The gel strength modifier/fluid loss additive of this invention is a compound consisting of a tannin backbone, preferably a wattle tannin backbone, having polymers grafted thereto as described in connection with formula (1) above.
The additive contains in the range of from about 2 to about 20 and preferably about 3 percent tannin by weight of additive and from about 80 to about 98 and preferably about 97 percent grafted polymers by weight of additive.
The graft portion of the additive, as previously stated, consists of at least two different and preferably three different polymerized vinylamide derivatives within the scope of formula (1). One of the vinylamide derivatives, herein referred to as the first derivative, must contain a propanesulfonic acid group and one of the vinylamide derivatives, herein referred to as the second derivative, must include methyl groups attached to the nitrogen atom as shown in formula (1). The additive may also include a third derivative different from both the first derivative and the second derivative.
The concentration of the vinylamide derivatives in the additive of this invention is expressed in terms of mole percent of each derivative in the graft portion of the additive. Accordingly, the first derivative is present in the graft portion in an amount in the range of from about 40 to about 90 and preferably about 70 mole percent of the graft portion; the second derivative is present in the graft portion in an amount in the range of from about 10 to about 40, and preferably about 20 mole percent of the graft portion; and the third derivative is present in the graft portion in an amount in the range of from about 0 to about 20 and preferably about 10 mole percent of the graft portion.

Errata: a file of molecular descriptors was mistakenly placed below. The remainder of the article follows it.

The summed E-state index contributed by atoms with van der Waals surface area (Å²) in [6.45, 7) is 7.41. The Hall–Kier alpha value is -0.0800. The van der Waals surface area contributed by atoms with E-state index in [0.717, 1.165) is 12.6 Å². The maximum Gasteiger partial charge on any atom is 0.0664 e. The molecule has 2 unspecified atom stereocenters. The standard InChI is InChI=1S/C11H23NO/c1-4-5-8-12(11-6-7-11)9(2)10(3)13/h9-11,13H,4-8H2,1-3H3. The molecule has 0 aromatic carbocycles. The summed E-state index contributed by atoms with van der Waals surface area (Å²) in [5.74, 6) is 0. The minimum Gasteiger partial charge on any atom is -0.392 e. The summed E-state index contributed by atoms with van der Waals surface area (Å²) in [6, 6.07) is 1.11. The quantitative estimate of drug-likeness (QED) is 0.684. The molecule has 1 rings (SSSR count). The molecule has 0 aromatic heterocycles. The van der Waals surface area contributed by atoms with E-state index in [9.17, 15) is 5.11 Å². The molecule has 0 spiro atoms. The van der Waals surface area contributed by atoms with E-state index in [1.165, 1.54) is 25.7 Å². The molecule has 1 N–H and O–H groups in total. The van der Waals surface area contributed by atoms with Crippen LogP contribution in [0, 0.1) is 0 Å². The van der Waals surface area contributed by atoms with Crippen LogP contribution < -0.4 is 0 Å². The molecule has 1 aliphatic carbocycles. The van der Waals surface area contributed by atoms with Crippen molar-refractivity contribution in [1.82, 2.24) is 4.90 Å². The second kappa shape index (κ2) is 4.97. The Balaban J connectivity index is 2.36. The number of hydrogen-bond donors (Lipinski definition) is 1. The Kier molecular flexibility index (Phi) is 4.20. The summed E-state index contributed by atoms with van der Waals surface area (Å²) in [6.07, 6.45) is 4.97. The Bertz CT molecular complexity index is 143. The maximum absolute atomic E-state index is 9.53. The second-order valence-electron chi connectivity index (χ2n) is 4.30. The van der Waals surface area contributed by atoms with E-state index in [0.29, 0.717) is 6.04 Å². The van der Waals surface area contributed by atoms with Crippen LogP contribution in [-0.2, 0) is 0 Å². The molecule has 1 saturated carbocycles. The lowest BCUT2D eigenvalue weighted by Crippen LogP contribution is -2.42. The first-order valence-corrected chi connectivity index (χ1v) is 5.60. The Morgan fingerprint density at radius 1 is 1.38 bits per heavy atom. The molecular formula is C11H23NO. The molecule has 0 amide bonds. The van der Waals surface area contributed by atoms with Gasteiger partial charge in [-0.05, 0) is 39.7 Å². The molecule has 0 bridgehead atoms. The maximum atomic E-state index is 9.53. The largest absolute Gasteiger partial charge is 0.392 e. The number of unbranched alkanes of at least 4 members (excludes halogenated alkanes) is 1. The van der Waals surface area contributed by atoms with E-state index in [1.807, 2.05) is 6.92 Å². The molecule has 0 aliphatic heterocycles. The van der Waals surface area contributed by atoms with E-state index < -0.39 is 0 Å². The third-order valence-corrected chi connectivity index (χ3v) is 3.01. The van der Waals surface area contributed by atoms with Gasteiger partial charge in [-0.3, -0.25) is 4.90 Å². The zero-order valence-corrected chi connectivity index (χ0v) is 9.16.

The preferred first derivative is 2-acrylamido-2methylpropanesulfonic acid. The preferred second derivative is N,N-dimethylacrylamide. The preferred third derivative is acrylamide.
Other specific compounds within the scope of formula (1) believed to be useful herein include methacrylamide, N,N-dimethylmethacrylamide and N-methylacrylamide.
The term "cement" as used herein is intended to include those compounds of a cementitious nature which are described as hydraulic cements. Such compounds include, for example, Portland Cement in general and particularly Portland Cements of API Classes G and H, although other API classes can be utilized, pozzolan cements, gypsum cements, high alumina content cements, high gel (high clay content) cements, silicate containing cements and high alkalinity cements can be used in various applications of the present invention. Portland cements and particularly cement of API Classes G and H are preferred.
The aqueous fluid utilized in the cement composition can be water from any source provided that it does not contain an excess of any compounds that affect the stability of the cement composition of the present invention. The aqueous fluid can contain various salts such as sodium chloride, potassium chloride, calcium chloride and the like.